To briefly summarize the plot of Dawn Treader, you should think of it in terms of a swashbuckling, episodic quest. Edmund and Lucy are staying with their annoying cousin Eustace. A painting of a lovely ship “comes to life” and the sea sweeps them into the painting, and they come to find that the ship is none other than King Caspian’s, and he is on a quest to find the fates of seven Lord’s who his uncle had essentially exiled for being loyal to Caspian’s father.
The Dawn Treader sails from island to island until all the lost Lord’s are discovered. But along the way the hero’s are beset by various enemies both external & internal. There’s no one villain, but there are various vice’s which must be overcome. This is the most introspective chronicle.
But there is a helpful lesson to be learned by the introspection displayed in this story. The hearts of the heroes are searched by making the sun get brighter and brighter, not by sinking deeper and deeper into their inner depths.
This story completes what I think should be called the “Lucy Trilogy”. So, I want to take a closer look at the character of Lucy over these first three books of Narnia. In LWW she is the first to arrive in Narnia and refuses to capitulate when others questioned the truth of her tale. When she first hears Aslan’s name we are told, “Lucy got the feeling you have when you wake up in the morning and realize that it is the beginning of the holidays or the beginning of summer.” In PC, it’s Lucy who’s told by Aslan that she should have followed him even if no one else did. She also observes that Aslan has grown, and we are given an important example of maturing faith:
“Aslan” said Lucy “you’re bigger.”
“That is because you are older, little one” answered he.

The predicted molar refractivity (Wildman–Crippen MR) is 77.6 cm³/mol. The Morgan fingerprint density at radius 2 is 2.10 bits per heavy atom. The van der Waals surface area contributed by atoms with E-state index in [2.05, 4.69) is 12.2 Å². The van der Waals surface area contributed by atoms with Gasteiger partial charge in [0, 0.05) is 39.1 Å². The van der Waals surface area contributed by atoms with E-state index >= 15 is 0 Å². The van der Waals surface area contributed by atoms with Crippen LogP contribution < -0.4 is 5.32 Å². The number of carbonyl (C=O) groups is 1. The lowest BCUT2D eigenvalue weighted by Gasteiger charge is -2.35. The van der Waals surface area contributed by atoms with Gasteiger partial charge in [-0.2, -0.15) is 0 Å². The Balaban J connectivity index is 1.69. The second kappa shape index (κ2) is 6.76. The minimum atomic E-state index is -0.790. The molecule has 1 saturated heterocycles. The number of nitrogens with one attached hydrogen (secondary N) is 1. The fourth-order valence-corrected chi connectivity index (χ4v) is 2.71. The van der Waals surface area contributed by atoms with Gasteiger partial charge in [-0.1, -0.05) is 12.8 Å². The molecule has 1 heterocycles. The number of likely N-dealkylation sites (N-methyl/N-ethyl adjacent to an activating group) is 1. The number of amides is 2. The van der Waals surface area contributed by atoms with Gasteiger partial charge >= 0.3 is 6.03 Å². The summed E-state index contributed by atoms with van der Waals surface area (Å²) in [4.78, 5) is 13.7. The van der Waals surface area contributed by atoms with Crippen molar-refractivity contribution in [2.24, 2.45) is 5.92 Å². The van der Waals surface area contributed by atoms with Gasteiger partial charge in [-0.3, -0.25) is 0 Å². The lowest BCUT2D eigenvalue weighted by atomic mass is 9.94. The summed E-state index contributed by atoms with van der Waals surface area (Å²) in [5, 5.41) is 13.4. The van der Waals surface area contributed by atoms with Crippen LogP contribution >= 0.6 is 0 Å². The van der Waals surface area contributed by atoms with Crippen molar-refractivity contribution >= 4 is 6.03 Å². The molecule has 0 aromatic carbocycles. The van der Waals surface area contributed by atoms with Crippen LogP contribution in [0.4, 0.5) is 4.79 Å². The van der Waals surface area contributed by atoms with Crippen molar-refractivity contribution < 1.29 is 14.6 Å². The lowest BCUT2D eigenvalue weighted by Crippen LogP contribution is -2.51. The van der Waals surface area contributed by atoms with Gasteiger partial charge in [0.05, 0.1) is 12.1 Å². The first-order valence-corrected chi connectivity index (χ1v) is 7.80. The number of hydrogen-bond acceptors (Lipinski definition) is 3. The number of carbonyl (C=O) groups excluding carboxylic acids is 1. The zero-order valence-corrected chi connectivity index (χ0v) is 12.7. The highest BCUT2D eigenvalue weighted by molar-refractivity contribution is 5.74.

“Not because you are?”
“I am not. But every year you grow, you will find me bigger.”
Here, in Dawn Treader, she again spots Aslan first when he appears to them during their dispute on Goldwater/Deathwater Island. Aslan again comes to her in the Magician’s library, and rebukes her for her eavesdropping on her friends, for envying Susan’s beauty, and then promises to comfort her with an eternal story of joy (of a cup, sword, green hill, and a tree). He comes (as an albatross, which at first appears to be a white cross) to their aid when the nightmares of Dark Island are creeping nearer and their escape seems impossible, and whispers to Lucy “Courage dear heart.”
At the end, when they’ve reached the world’s end, Aslan meets them (as a lamb nonetheless) and when he tells Lucy she and Edmund are not to return to Narnia her response is not to grieve never seeing Narnia again, but in her lovely words:
“It isn’t Narnia, you know,” sobbed Lucy. “It’s you. We shan’t meet you there. And how can we live, never meeting you?”
In Lucy, we see the life of true, child-like faith. It is beset by trial, by doubts, by sin. But it holds steadfast. Not to the benefits which Aslan brings, but to Aslan Himself. She rests between the Lion’s paws. She is ever on the lookout for the Lion, and her eyes, though she is the youngest, spot him first, more often than not.
The most poignant episode, and one which proves that Lewis was a closet Calvinist, is the undragoning of Eustace. He sleeps on a dragons horde, while cherishing dragonish thoughts (an apt description for total depravity if ever there were one). He becomes externally what he’s been inwardly, a child of the dragon.
But this revelation of his dragon soul brings great sorrow to Eustace, but no matter how many good deeds he does in order to reform himself, he remains a dragon. Disney, unsurprisingly, gets the heart of the story upside down, and in that retelling, Dragon Eustace is given a task in order to redeem/undragon himself. Lewis, by contrast, has the Lion undragon Eustace. This is the only way to redemption. The Lion must tear off your dragon skin, and then cloth you with new garments of his own making. Not of works, but by grace.